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Wednesday, February 23, 2011


As with so many human behaviors, cheating is a common trait among us. Cheaters fall under my "self-absorbed, amoral robots" category, which pretty well coincides with arrogance, self-centeredness, and feelings of entitlement. The new governor of Ohio ate some crow recently, after having said something stupid. He had called a police officer an idiot for giving him a ticket. This raised the ire of many, including hishonor's wife. He was compelled to make a public apology in order to quell the uproar.

What if no one had called him on this gaffe? Early experience with his attitudes and behaviors suggests that he would have never apologized. His prospects for winning friends and influencing people during the next four years? I'd say average to not-so-good.

The educational system is frequently a mind numbing tomb for those who would benefit from an environment offering alternatives to fact cramming and exam day regurgitation.

I am referring to failure to nurture the creative spark, which is all to often extinguished during those precious formative years. Short-cutting, aka cheating, provides a productive mechanism of silent revolt for students who feel their energy is better spent pursuing intriguing endeavors.

My abysmal experience began in catholic school, with a psychotic nun taking every opportunity to whack my knuckles with a #2 pencil during piano lessons. Ironically, 10 years later I would prove to the most proficient typist at a public HS due to extraodinary reflexes and hand-eye coordination. What if that first grade music mentor proved capable of captivating me with the wonders of the keyboard, rather than the predictable outcome from those dreaded 30-minute torture sessions. In a similar vein the nun-squad would find fault with my habit of leaping ahead with lesson plans, practicing cursive writing prior to the classroom agenda. By the third grade I was no longer an inmate of the black robed villians.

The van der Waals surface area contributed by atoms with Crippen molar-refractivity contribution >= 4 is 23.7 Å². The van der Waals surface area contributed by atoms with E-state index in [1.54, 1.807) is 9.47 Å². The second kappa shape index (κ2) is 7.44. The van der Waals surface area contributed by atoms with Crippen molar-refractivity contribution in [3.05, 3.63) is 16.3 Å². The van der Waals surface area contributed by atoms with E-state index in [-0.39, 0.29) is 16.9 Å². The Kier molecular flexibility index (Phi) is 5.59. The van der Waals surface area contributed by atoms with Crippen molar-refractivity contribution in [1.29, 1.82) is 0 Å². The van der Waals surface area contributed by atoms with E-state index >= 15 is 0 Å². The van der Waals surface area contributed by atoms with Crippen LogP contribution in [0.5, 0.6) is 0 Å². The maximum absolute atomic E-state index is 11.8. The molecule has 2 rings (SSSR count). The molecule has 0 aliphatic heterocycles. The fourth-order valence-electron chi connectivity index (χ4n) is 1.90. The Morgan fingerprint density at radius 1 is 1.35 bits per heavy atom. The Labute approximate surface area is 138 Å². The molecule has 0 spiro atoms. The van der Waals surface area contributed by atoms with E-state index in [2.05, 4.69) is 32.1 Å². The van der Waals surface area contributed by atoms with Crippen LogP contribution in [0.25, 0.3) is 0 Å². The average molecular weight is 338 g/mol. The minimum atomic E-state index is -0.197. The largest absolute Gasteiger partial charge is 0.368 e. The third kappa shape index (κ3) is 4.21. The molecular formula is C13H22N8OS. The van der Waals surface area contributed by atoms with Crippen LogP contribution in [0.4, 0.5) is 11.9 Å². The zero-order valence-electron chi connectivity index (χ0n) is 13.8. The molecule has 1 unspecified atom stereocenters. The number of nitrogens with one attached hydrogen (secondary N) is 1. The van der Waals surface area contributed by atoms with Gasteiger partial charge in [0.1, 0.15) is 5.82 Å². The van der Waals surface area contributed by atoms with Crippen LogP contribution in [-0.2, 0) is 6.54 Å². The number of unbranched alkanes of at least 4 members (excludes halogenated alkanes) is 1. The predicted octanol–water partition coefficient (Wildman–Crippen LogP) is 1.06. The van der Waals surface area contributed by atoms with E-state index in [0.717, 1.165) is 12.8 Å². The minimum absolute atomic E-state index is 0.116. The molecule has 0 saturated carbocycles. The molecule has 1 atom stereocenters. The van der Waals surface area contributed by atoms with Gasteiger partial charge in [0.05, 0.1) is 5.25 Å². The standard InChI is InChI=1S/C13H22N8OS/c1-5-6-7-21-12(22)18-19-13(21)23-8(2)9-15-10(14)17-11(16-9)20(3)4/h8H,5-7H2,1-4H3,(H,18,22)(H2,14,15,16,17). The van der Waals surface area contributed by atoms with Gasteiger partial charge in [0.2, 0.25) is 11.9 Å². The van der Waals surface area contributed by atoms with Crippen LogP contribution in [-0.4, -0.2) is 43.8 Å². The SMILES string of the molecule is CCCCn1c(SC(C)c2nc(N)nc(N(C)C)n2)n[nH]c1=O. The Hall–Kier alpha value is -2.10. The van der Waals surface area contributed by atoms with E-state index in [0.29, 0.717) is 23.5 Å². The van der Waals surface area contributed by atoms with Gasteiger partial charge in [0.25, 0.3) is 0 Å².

Public schools provided an outlet for my creative talents with science fairs and other activities, but I will always resent those captive classroom hours of note taking. Cheating wasn't a frequent event during my 16 year association, but some of my fondest memories are of the remarkably creative methods utilized.

Those who doubt the stultifying impact of the educational system may wish to become familiar with Ken Robinson's critical view...........

Sir Ken Robinson was born in Liverpool in 1950. He is an internationally recognized leader in the development of creativity, innovation and human resources. He has worked with national governments in Europe and Asia, with international agencies, Fortune 500 companies, national and state education systems, non-profit corporations and some of the world’s leading cultural organizations.

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